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The new year is quickly approaching and, in our last blog, we talked about how we are more open to change around this time, but it can also be a scary thing. We may convince ourselves that we’re ready to make that big change to our look – maybe go short and hop on the resurgence of the classic bob that has become so popular with celebrities and in industry circles over the last few years – but when our stylist goes to make the first cut, we can very often find ourselves overcome with stress and paralyzed with doubt. So, why is it that women have such difficulty cutting off their locks and why is the length of a woman’s hair directly correlated to her sense of self-worth? The answer is more complex than you may think.

Psychology Today reports that we’ve steadily closed the self-esteem gap between women and their male counterparts. Citing a 2011 study by the University of Basel, based on a survey of 7,100 young adults, the study found that women had just as much self-esteem as men reported. But, despite higher global self-esteem, women still report not feeling good about their appearance. The reason specified: because women’s appearance is central to how they are evaluated by others.

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Image courtesy Maybelline New York

The societal issue of women being undervalued for their accomplishments and being raised to see themselves as a companion to a male, rather than a valuable member of society, is still a core conflict for all women. As Psychology Today reports, the evolution of the human species has contributed to the socialization of women in our cultures, as the evolution of female appearance is directly related to finding a mate. We still place men and their opinions on a pedestal, raising our girls that they must compete for the affection and validation of men to have value (something deeply rooted in the primal, evolutionary competition to pass on our genes). This is evidenced in the common extreme where women shed aspects of their “traditional” femininity to be viewed as more competent and successful in their careers. A 2002 report by Barber claims that the “thin standard” gets more extreme as women become more successful in business, with their weight dropping below what is considered “attractive” by men – presumably so they appear more “masculine” and, therefore, less desirable and more equal to their male counterparts.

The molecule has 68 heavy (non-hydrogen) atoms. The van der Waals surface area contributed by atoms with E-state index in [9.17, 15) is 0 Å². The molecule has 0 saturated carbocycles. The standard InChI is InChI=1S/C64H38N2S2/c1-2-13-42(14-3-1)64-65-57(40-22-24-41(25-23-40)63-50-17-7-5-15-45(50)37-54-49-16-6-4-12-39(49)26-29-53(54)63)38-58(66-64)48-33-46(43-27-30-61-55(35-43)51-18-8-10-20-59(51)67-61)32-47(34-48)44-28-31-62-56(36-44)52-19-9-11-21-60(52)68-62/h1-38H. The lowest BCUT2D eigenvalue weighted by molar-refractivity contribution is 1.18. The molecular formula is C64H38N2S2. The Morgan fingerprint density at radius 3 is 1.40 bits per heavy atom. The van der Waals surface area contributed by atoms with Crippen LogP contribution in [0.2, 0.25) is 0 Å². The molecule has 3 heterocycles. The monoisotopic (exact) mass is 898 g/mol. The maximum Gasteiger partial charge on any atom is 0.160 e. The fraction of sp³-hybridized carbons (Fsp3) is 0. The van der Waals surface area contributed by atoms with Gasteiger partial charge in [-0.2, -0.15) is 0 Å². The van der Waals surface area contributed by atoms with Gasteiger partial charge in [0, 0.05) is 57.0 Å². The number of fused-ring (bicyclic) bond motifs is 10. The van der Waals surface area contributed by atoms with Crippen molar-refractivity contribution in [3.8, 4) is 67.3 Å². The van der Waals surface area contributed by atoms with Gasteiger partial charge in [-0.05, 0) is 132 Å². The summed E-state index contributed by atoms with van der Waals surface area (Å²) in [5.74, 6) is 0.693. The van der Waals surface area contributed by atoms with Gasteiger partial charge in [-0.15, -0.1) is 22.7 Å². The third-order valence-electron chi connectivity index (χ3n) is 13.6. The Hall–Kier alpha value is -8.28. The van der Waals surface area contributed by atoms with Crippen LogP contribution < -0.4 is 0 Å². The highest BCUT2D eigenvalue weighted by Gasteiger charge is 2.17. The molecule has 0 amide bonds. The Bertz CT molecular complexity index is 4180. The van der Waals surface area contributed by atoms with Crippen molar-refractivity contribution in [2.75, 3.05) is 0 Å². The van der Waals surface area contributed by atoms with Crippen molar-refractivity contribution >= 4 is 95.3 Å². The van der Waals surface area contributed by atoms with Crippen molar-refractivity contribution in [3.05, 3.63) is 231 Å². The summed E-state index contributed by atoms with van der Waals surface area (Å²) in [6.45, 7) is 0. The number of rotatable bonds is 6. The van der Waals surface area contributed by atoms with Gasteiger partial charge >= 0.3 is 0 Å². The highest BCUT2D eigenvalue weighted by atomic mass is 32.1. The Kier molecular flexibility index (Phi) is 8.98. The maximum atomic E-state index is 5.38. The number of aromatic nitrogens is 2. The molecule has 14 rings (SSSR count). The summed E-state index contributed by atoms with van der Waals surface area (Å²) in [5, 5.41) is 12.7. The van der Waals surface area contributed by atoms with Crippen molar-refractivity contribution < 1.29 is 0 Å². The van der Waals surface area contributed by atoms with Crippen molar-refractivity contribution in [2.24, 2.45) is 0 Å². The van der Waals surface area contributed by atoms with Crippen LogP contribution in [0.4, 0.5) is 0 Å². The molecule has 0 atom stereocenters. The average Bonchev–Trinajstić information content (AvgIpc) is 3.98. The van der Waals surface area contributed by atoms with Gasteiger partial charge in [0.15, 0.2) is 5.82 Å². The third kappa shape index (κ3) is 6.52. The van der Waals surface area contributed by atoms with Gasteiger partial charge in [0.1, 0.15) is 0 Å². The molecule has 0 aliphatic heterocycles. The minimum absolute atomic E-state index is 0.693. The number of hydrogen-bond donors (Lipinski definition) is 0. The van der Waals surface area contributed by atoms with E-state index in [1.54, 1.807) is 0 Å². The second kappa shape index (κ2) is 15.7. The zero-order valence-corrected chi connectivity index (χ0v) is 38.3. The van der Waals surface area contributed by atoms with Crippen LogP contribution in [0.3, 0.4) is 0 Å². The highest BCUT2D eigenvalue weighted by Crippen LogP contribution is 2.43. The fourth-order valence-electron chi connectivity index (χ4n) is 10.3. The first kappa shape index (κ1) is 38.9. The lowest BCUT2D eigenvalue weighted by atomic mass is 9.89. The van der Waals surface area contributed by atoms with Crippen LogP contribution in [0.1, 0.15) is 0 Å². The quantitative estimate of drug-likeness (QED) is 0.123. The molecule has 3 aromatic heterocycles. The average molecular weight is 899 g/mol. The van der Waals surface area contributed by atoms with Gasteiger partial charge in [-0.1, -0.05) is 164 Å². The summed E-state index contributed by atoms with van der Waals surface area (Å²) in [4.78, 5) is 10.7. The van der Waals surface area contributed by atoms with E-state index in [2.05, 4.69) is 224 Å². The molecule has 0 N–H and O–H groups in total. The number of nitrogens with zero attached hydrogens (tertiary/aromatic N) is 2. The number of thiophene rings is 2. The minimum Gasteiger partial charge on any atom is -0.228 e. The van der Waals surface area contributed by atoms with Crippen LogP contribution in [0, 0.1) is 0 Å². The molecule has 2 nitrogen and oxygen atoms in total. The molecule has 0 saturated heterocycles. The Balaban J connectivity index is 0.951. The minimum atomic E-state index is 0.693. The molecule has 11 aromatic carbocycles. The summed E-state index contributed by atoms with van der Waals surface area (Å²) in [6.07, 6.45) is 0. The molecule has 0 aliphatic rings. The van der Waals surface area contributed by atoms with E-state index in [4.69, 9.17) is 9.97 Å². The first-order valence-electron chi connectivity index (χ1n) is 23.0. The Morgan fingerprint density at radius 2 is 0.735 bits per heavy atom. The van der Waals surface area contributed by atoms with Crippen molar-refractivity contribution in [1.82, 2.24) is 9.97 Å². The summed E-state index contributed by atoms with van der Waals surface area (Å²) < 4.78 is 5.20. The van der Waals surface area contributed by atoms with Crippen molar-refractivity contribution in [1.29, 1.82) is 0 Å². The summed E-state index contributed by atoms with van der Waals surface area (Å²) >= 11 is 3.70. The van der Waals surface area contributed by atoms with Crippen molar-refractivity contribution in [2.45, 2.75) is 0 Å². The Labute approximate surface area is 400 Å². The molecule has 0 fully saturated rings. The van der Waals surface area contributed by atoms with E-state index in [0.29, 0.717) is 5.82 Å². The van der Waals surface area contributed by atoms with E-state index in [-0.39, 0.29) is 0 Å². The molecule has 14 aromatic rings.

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The real life Rosie the Riveter, Rose Monroe in 1940. She was a classic beauty with great hair!

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The fictional Rosie the Riveter, her image doctored to conform to beauty standards of the era, while adding touches of masculinity to “equalize” her image with male workers.

Perhaps more detrimental than the issue of lowering our self-worth in our own eyes by putting more value on the male perception of beauty is the fact that other women, again, raised to compete with their peers, champion the same unrealistic expectations by using them as weapons against each other. Our society glorifies and thrives on this kind of woman against woman hostility in the media with shows like Bad Girls Club and dating “competitions” like Rock of Love, the Bachelor, Who Wants to Marry Harry? and others. We force women to compete against each other for the affection of one man, further enforcing the mentality that they have no worth beyond being a girlfriend/wife, and watch them tear apart each other’s appearance. What’s worse is that we eat it up, often, guiltily, aligning with and cheering on some of these girls in their mutual degradation.